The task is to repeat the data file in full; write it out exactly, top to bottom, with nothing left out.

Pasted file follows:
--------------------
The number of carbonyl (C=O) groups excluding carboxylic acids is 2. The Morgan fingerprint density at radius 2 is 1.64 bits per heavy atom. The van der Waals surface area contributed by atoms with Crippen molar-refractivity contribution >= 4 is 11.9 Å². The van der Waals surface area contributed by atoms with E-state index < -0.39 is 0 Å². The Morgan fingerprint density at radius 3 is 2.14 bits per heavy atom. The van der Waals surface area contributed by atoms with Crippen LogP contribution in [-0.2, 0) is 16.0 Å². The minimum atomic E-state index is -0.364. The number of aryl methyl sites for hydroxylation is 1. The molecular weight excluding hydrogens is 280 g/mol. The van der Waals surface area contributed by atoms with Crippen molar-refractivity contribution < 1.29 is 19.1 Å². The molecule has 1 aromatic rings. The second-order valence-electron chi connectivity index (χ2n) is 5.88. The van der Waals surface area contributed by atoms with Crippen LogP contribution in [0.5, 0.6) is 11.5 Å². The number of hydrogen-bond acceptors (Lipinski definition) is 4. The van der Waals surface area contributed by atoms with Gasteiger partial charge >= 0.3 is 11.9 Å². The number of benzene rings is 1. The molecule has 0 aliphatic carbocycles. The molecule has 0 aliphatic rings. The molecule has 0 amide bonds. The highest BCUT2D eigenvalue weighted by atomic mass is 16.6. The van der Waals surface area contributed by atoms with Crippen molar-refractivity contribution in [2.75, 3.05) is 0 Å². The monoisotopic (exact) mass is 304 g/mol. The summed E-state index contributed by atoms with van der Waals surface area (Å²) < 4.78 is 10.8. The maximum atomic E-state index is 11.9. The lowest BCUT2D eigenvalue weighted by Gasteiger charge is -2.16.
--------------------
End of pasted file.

The number of carbonyl (C=O) groups excluding carboxylic acids is 2. The Morgan fingerprint density at radius 2 is 1.64 bits per heavy atom. The van der Waals surface area contributed by atoms with Crippen molar-refractivity contribution >= 4 is 11.9 Å². The van der Waals surface area contributed by atoms with E-state index < -0.39 is 0 Å². The Morgan fingerprint density at radius 3 is 2.14 bits per heavy atom. The van der Waals surface area contributed by atoms with Crippen LogP contribution in [-0.2, 0) is 16.0 Å². The minimum atomic E-state index is -0.364. The number of aryl methyl sites for hydroxylation is 1. The molecular weight excluding hydrogens is 280 g/mol. The van der Waals surface area contributed by atoms with Crippen molar-refractivity contribution < 1.29 is 19.1 Å². The molecule has 1 aromatic rings. The second-order valence-electron chi connectivity index (χ2n) is 5.88. The van der Waals surface area contributed by atoms with Crippen LogP contribution in [0.5, 0.6) is 11.5 Å². The number of hydrogen-bond acceptors (Lipinski definition) is 4. The van der Waals surface area contributed by atoms with Gasteiger partial charge >= 0.3 is 11.9 Å². The number of benzene rings is 1. The molecule has 0 aliphatic carbocycles. The molecule has 0 aliphatic rings. The molecule has 0 amide bonds. The highest BCUT2D eigenvalue weighted by atomic mass is 16.6. The van der Waals surface area contributed by atoms with Crippen molar-refractivity contribution in [2.75, 3.05) is 0 Å². The monoisotopic (exact) mass is 304 g/mol. The summed E-state index contributed by atoms with van der Waals surface area (Å²) < 4.78 is 10.8. The maximum atomic E-state index is 11.9. The lowest BCUT2D eigenvalue weighted by Gasteiger charge is -2.16.